NOAA's GOES-West satellite captured an image of newborn Tropical Cyclone Victor in the South Pacific Ocean. On Jan. 15 a gale warning was in effect for Rakahanga, Manihiki, Suwarrow, Nassau and Pukapuka in the Northern Cook Islands.
The NASA/NOAA GOES Project at NASA's Goddard Space Flight Center in Greenbelt, Maryland created an image of Tropical Storm Victor from NOAA's GOES-West satellite data. The image was taken on Jan. 15 at 1200 UTC (7 a.m. EST) and showed a thick band of thunderstorms south of the center, and a developing eye. A fragmented band of thunderstorms were east of the center of circulation.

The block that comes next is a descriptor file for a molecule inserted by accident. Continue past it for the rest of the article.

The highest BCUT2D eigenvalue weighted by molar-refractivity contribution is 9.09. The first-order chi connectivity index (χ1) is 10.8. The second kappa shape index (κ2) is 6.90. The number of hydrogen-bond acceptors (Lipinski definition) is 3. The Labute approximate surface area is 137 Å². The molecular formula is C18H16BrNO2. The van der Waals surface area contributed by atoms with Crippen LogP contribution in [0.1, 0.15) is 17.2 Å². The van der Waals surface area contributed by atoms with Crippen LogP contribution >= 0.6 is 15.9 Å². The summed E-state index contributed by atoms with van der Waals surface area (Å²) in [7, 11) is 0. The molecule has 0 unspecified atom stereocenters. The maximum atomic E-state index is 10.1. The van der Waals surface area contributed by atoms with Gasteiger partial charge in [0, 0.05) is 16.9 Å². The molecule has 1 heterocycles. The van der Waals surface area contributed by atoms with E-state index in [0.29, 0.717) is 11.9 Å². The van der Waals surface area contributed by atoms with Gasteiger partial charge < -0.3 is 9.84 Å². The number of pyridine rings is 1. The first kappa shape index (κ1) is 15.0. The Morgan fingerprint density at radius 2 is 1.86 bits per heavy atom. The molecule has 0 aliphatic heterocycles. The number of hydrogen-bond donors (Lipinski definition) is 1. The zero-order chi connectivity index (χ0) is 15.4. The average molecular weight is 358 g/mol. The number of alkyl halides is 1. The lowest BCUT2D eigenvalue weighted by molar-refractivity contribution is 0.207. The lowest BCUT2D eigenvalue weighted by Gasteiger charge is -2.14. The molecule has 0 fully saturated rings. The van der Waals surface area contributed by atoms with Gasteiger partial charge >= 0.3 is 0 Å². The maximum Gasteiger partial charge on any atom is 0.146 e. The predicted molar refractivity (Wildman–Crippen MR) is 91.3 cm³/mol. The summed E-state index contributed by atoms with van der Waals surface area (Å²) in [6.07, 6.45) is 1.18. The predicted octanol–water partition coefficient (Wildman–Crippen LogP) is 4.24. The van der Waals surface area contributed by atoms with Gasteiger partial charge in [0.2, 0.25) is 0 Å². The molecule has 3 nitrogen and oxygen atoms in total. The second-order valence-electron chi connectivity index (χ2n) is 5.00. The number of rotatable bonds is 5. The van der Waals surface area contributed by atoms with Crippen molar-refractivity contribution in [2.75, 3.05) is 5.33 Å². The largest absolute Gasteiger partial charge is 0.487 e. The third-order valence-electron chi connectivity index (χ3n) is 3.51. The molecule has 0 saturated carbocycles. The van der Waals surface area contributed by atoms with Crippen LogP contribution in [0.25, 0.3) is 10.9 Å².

Victor was born of the seventh tropical depression of the South Pacific Ocean tropical cyclone season. Tropical Depression 7P developed on Jan. 14 at 2100 UTC (4 p.m. EST). By 0900 UTC (4 a.m. EST) on Jan. 15, the depression had strengthened into a tropical storm and was renamed Victor.
Tropical cyclone Victor had maximum sustained winds near 40 knots (46 mph/74 kph) and was moving to the west-southwest at 7 knots (8 mph/12.9 kph). It was centered near 14.5 degrees south latitude and 166.2 degrees west longitude, about 262 nautical miles (301 miles/485.2 km) east of Pago Pago, American Samoa.
The cyclone season in the Cook Islands runs from November to the end of March. For information from the Cook Islands Meteorological Service, visit: http://informet.net/ckimet/.
The Joint Typhoon Warning Center (JTWC) expects Victor to move southwest, and later south while intensifying over the next three days. After that time, JTWC forecasters expect Victor to begin weakening.